Thursday, November 1, 2007

Models Lose Jobs to Holograms (now they'll really starve)

Target, Inc., not content with mere humans modeling their trendy inexpensive threads, has decided that their clothes will be better represented by high definition holographic projection. Maintaining their ultra-hip image Target's Nov. 6th and 7th fashion show at Grand Central Terminal will be be a fashion first, sort of. What will be new is this show will feature just 3D-virtual clothes that dance around and interact with each other(and no fashion models at all).

Kate Moss as a Holographic Model
This technology isn't new it just the application that is inventive. Musion Systems, Ltd., a UK company, has engineered the light show for Target. The show will be replayed every ten minutes for 12 hours straight. Thus democratizing the exclusivity of fashion shows while saving thousands and reaching millions over the two day event. Average show costs run upwards of $200,000, and last 15 minutes.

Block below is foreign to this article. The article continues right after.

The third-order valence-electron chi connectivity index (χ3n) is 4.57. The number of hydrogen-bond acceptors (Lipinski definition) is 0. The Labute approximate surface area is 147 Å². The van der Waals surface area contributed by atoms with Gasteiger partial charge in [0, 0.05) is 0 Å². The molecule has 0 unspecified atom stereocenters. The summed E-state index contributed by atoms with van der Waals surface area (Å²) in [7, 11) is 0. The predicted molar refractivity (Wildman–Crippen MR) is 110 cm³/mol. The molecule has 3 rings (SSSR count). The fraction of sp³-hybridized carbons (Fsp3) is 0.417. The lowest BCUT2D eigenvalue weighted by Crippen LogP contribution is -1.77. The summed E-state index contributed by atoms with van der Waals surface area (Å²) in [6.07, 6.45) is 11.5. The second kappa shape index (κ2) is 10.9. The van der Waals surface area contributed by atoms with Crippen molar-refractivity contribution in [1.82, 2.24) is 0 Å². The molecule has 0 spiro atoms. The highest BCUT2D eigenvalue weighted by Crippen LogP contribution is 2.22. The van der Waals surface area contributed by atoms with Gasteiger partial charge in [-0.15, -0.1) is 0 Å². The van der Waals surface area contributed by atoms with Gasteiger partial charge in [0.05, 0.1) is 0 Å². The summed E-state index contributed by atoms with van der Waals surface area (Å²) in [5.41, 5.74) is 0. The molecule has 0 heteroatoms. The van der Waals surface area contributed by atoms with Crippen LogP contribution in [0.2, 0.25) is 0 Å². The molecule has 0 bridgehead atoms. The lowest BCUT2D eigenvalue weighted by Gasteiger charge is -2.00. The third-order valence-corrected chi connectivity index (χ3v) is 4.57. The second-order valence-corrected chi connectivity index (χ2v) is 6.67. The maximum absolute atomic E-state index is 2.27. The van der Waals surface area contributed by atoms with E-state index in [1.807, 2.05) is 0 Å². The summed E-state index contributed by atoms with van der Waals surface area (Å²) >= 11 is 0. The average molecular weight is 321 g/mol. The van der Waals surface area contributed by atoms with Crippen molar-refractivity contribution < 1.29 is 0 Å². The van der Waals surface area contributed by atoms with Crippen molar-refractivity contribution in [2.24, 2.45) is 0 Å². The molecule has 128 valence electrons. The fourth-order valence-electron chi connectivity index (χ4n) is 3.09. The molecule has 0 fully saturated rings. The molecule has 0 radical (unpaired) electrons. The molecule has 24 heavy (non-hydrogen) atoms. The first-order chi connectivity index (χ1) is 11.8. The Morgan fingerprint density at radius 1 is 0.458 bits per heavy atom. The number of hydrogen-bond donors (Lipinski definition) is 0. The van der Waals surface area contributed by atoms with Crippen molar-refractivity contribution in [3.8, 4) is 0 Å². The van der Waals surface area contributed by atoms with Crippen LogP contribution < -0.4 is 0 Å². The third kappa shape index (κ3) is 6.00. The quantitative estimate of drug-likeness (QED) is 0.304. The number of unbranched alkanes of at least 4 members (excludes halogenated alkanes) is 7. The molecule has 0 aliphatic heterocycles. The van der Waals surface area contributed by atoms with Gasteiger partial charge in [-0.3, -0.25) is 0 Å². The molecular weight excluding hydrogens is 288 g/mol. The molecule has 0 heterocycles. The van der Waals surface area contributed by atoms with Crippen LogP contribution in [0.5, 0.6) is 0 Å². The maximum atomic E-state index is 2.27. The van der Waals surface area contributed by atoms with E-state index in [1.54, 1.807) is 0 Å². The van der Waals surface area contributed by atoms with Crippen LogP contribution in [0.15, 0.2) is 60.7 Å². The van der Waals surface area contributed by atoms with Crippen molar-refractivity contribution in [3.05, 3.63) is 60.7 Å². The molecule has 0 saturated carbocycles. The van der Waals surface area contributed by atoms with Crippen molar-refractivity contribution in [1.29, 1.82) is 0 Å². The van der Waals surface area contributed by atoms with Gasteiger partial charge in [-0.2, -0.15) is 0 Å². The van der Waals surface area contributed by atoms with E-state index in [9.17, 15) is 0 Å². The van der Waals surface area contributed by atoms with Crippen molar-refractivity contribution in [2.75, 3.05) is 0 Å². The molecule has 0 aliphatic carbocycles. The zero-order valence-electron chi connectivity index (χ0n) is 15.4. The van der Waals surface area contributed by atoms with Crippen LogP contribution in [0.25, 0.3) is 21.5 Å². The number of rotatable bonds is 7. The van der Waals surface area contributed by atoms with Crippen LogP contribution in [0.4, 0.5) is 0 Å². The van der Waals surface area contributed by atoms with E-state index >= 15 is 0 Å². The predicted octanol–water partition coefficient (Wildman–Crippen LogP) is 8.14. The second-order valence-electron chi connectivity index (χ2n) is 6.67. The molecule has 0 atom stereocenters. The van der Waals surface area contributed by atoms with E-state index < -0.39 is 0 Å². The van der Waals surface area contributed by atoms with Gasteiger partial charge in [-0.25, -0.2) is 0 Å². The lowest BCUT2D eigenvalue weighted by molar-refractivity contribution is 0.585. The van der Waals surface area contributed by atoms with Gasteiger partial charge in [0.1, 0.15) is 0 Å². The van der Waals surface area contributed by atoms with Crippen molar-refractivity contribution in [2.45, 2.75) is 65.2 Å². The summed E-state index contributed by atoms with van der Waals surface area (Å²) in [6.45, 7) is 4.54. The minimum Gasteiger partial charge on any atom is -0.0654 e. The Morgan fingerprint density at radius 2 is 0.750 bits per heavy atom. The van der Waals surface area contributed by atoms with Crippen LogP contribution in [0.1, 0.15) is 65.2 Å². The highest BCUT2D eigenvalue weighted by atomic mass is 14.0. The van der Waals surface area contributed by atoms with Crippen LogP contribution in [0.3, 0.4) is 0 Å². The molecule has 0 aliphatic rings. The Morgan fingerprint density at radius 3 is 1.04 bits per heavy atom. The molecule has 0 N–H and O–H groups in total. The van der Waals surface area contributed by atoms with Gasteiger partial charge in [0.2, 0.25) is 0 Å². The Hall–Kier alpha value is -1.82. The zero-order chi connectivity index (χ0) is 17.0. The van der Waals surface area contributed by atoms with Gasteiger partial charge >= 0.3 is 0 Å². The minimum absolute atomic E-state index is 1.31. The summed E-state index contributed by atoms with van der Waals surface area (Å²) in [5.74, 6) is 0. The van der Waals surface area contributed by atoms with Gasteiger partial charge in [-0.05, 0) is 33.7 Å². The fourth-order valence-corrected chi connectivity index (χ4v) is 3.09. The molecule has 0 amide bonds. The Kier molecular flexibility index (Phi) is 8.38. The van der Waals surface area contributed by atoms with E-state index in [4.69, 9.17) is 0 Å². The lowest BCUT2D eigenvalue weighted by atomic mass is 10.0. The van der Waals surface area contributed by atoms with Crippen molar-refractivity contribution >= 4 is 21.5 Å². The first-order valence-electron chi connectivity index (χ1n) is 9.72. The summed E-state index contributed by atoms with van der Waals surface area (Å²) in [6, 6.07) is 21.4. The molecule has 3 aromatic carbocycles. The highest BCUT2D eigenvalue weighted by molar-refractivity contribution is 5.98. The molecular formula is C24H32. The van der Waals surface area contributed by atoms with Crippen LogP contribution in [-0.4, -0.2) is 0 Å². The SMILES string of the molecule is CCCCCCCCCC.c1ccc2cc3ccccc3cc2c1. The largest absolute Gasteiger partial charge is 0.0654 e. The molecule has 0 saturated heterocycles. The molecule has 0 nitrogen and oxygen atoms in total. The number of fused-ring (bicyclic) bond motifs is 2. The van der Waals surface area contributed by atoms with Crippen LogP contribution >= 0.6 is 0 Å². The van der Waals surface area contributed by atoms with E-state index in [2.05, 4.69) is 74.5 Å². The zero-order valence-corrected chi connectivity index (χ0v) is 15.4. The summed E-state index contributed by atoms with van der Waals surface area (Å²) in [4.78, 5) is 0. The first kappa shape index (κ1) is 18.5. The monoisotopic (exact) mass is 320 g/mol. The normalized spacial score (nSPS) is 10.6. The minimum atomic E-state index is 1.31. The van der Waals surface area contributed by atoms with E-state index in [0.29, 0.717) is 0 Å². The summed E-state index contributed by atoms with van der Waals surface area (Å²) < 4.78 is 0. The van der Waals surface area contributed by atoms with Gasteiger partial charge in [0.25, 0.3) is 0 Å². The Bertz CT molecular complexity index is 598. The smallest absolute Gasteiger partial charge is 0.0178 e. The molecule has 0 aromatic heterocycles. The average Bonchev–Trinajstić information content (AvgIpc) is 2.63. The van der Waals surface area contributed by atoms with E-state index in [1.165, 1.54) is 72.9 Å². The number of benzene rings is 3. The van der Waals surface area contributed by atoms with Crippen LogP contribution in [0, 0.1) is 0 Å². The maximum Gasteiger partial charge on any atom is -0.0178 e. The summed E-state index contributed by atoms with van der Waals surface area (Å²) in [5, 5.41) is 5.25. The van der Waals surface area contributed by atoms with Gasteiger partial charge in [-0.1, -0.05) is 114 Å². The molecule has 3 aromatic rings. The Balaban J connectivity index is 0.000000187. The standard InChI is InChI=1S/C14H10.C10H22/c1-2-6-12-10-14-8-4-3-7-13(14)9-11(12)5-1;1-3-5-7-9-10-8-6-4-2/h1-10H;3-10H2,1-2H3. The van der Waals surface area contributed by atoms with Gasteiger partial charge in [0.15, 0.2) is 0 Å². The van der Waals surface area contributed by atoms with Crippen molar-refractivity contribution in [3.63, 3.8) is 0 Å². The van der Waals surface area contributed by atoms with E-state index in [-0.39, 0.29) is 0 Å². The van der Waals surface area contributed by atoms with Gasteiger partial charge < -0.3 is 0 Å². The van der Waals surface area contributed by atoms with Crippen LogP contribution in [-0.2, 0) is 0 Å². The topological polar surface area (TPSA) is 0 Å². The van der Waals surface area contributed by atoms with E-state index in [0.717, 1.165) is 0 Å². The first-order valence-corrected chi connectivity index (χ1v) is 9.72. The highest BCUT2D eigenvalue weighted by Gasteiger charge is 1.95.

Musion filmed the models in the clothes then digitally removed the human parts (so I guess the models aren't done away with completely but I can't see them) and project the HD video images using an old world magic trick, a technique that used mirrors. Musion uses foil sheets instead of glass mirrors. This certainly makes things a bit less cumbersome.

Target, with this approach makes it easier for customers...sorry 'guests' envision themselves in these pieces. But it may have the reverse affect of creeping them out. Halloween is over guys headless models would have worked better last month.